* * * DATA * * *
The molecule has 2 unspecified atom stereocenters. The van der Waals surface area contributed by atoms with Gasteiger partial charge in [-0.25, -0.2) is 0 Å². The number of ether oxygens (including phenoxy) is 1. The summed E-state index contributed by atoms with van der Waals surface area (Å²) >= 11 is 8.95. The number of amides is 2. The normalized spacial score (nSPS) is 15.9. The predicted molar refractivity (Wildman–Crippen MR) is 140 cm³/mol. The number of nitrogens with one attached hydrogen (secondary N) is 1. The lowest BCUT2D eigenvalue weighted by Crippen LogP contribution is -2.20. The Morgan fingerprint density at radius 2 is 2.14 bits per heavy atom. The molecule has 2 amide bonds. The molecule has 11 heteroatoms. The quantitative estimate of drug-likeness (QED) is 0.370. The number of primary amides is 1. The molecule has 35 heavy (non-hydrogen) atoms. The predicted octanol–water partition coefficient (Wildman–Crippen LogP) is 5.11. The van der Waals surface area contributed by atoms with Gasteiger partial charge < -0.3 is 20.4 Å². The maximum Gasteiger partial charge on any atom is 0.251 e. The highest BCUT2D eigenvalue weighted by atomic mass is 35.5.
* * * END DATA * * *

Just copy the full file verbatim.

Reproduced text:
The molecule has 2 unspecified atom stereocenters. The van der Waals surface area contributed by atoms with Gasteiger partial charge in [-0.25, -0.2) is 0 Å². The number of ether oxygens (including phenoxy) is 1. The summed E-state index contributed by atoms with van der Waals surface area (Å²) >= 11 is 8.95. The number of amides is 2. The normalized spacial score (nSPS) is 15.9. The predicted molar refractivity (Wildman–Crippen MR) is 140 cm³/mol. The number of nitrogens with one attached hydrogen (secondary N) is 1. The lowest BCUT2D eigenvalue weighted by Crippen LogP contribution is -2.20. The Morgan fingerprint density at radius 2 is 2.14 bits per heavy atom. The molecule has 2 amide bonds. The molecule has 11 heteroatoms. The quantitative estimate of drug-likeness (QED) is 0.370. The number of primary amides is 1. The molecule has 35 heavy (non-hydrogen) atoms. The predicted octanol–water partition coefficient (Wildman–Crippen LogP) is 5.11. The van der Waals surface area contributed by atoms with Gasteiger partial charge < -0.3 is 20.4 Å². The maximum Gasteiger partial charge on any atom is 0.251 e. The highest BCUT2D eigenvalue weighted by atomic mass is 35.5.